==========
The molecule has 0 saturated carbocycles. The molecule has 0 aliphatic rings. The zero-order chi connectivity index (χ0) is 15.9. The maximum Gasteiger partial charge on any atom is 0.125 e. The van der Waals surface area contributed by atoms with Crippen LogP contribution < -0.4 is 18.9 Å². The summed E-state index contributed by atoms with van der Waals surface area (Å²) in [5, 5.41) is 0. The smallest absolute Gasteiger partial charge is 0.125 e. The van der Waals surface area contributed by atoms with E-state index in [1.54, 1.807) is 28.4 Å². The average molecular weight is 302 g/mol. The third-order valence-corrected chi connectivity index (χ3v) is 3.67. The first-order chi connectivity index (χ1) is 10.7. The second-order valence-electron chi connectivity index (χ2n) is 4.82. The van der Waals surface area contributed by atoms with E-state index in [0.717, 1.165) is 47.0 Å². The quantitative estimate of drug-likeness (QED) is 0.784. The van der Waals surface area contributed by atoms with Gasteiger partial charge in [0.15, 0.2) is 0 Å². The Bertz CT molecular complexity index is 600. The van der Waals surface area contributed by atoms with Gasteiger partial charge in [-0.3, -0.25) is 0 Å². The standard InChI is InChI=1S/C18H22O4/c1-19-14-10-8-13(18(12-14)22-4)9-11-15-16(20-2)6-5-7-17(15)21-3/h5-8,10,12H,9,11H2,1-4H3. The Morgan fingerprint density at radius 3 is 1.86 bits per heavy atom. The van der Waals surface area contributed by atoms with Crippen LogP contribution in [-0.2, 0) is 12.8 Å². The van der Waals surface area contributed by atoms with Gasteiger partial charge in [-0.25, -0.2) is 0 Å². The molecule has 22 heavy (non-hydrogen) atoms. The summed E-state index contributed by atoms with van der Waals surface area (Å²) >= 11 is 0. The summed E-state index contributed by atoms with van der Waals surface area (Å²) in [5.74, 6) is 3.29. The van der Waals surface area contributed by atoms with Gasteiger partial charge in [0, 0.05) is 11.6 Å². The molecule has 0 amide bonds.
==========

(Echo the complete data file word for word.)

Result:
The molecule has 0 saturated carbocycles. The molecule has 0 aliphatic rings. The zero-order chi connectivity index (χ0) is 15.9. The maximum Gasteiger partial charge on any atom is 0.125 e. The van der Waals surface area contributed by atoms with Crippen LogP contribution < -0.4 is 18.9 Å². The summed E-state index contributed by atoms with van der Waals surface area (Å²) in [5, 5.41) is 0. The smallest absolute Gasteiger partial charge is 0.125 e. The van der Waals surface area contributed by atoms with E-state index in [1.54, 1.807) is 28.4 Å². The average molecular weight is 302 g/mol. The third-order valence-corrected chi connectivity index (χ3v) is 3.67. The first-order chi connectivity index (χ1) is 10.7. The second-order valence-electron chi connectivity index (χ2n) is 4.82. The van der Waals surface area contributed by atoms with E-state index in [0.717, 1.165) is 47.0 Å². The quantitative estimate of drug-likeness (QED) is 0.784. The van der Waals surface area contributed by atoms with Gasteiger partial charge in [0.15, 0.2) is 0 Å². The Bertz CT molecular complexity index is 600. The van der Waals surface area contributed by atoms with Gasteiger partial charge in [-0.3, -0.25) is 0 Å². The standard InChI is InChI=1S/C18H22O4/c1-19-14-10-8-13(18(12-14)22-4)9-11-15-16(20-2)6-5-7-17(15)21-3/h5-8,10,12H,9,11H2,1-4H3. The Morgan fingerprint density at radius 3 is 1.86 bits per heavy atom. The van der Waals surface area contributed by atoms with Crippen LogP contribution in [-0.2, 0) is 12.8 Å². The van der Waals surface area contributed by atoms with Gasteiger partial charge in [-0.25, -0.2) is 0 Å². The molecule has 22 heavy (non-hydrogen) atoms. The summed E-state index contributed by atoms with van der Waals surface area (Å²) >= 11 is 0. The summed E-state index contributed by atoms with van der Waals surface area (Å²) in [5.74, 6) is 3.29. The van der Waals surface area contributed by atoms with Gasteiger partial charge in [0, 0.05) is 11.6 Å². The molecule has 0 amide bonds.